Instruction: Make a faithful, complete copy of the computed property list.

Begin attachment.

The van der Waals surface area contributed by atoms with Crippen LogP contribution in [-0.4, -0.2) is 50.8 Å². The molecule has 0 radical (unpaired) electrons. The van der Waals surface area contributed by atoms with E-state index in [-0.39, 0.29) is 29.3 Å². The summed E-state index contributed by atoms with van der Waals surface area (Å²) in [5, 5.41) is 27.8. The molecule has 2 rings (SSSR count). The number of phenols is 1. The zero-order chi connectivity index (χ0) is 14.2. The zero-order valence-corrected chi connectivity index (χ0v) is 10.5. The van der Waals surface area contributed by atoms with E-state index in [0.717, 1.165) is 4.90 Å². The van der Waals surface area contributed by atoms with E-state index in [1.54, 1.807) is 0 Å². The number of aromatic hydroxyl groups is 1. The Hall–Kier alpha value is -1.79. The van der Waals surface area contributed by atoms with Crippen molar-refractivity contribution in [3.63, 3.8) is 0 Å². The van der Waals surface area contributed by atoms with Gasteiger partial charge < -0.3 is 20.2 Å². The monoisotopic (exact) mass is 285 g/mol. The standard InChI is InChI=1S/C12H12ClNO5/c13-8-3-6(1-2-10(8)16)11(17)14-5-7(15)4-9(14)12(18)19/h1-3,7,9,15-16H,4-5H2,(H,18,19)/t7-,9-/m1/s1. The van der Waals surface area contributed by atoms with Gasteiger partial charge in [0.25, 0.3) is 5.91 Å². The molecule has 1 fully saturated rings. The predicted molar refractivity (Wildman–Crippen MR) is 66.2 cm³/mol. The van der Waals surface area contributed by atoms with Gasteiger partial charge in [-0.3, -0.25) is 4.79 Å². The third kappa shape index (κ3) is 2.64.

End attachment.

The van der Waals surface area contributed by atoms with Crippen LogP contribution in [-0.4, -0.2) is 50.8 Å². The molecule has 0 radical (unpaired) electrons. The van der Waals surface area contributed by atoms with E-state index in [-0.39, 0.29) is 29.3 Å². The summed E-state index contributed by atoms with van der Waals surface area (Å²) in [5, 5.41) is 27.8. The molecule has 2 rings (SSSR count). The number of phenols is 1. The zero-order chi connectivity index (χ0) is 14.2. The zero-order valence-corrected chi connectivity index (χ0v) is 10.5. The van der Waals surface area contributed by atoms with E-state index in [0.717, 1.165) is 4.90 Å². The van der Waals surface area contributed by atoms with E-state index in [1.54, 1.807) is 0 Å². The number of aromatic hydroxyl groups is 1. The Hall–Kier alpha value is -1.79. The van der Waals surface area contributed by atoms with Crippen molar-refractivity contribution in [3.63, 3.8) is 0 Å². The van der Waals surface area contributed by atoms with Gasteiger partial charge < -0.3 is 20.2 Å². The monoisotopic (exact) mass is 285 g/mol. The standard InChI is InChI=1S/C12H12ClNO5/c13-8-3-6(1-2-10(8)16)11(17)14-5-7(15)4-9(14)12(18)19/h1-3,7,9,15-16H,4-5H2,(H,18,19)/t7-,9-/m1/s1. The van der Waals surface area contributed by atoms with Gasteiger partial charge in [0.25, 0.3) is 5.91 Å². The molecule has 1 fully saturated rings. The predicted molar refractivity (Wildman–Crippen MR) is 66.2 cm³/mol. The van der Waals surface area contributed by atoms with Gasteiger partial charge in [-0.3, -0.25) is 4.79 Å². The third kappa shape index (κ3) is 2.64.